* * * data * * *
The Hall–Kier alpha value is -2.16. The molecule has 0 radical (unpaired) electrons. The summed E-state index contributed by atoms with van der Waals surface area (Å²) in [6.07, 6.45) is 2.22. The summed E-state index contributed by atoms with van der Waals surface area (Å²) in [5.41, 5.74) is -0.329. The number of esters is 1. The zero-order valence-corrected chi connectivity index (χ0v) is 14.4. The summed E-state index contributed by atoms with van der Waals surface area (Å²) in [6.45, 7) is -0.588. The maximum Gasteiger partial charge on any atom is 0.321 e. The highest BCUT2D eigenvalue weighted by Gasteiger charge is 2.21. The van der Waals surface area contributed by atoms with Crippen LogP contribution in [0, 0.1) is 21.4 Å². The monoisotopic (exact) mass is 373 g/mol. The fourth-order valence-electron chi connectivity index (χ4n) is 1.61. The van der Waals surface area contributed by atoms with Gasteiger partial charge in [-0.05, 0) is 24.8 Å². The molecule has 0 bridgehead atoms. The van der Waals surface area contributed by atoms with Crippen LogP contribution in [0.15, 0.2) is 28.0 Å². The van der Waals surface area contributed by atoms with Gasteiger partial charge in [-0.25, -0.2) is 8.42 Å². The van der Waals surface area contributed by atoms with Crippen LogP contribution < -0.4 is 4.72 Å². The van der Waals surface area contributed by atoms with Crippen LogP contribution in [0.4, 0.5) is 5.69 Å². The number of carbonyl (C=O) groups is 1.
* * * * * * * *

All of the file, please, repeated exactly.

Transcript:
The Hall–Kier alpha value is -2.16. The molecule has 0 radical (unpaired) electrons. The summed E-state index contributed by atoms with van der Waals surface area (Å²) in [6.07, 6.45) is 2.22. The summed E-state index contributed by atoms with van der Waals surface area (Å²) in [5.41, 5.74) is -0.329. The number of esters is 1. The zero-order valence-corrected chi connectivity index (χ0v) is 14.4. The summed E-state index contributed by atoms with van der Waals surface area (Å²) in [6.45, 7) is -0.588. The maximum Gasteiger partial charge on any atom is 0.321 e. The highest BCUT2D eigenvalue weighted by Gasteiger charge is 2.21. The van der Waals surface area contributed by atoms with Crippen LogP contribution in [0, 0.1) is 21.4 Å². The monoisotopic (exact) mass is 373 g/mol. The fourth-order valence-electron chi connectivity index (χ4n) is 1.61. The van der Waals surface area contributed by atoms with Gasteiger partial charge in [-0.05, 0) is 24.8 Å². The molecule has 0 bridgehead atoms. The van der Waals surface area contributed by atoms with Crippen LogP contribution in [0.15, 0.2) is 28.0 Å². The van der Waals surface area contributed by atoms with Gasteiger partial charge in [-0.25, -0.2) is 8.42 Å². The van der Waals surface area contributed by atoms with Crippen LogP contribution < -0.4 is 4.72 Å². The van der Waals surface area contributed by atoms with Crippen LogP contribution in [0.4, 0.5) is 5.69 Å². The number of carbonyl (C=O) groups is 1.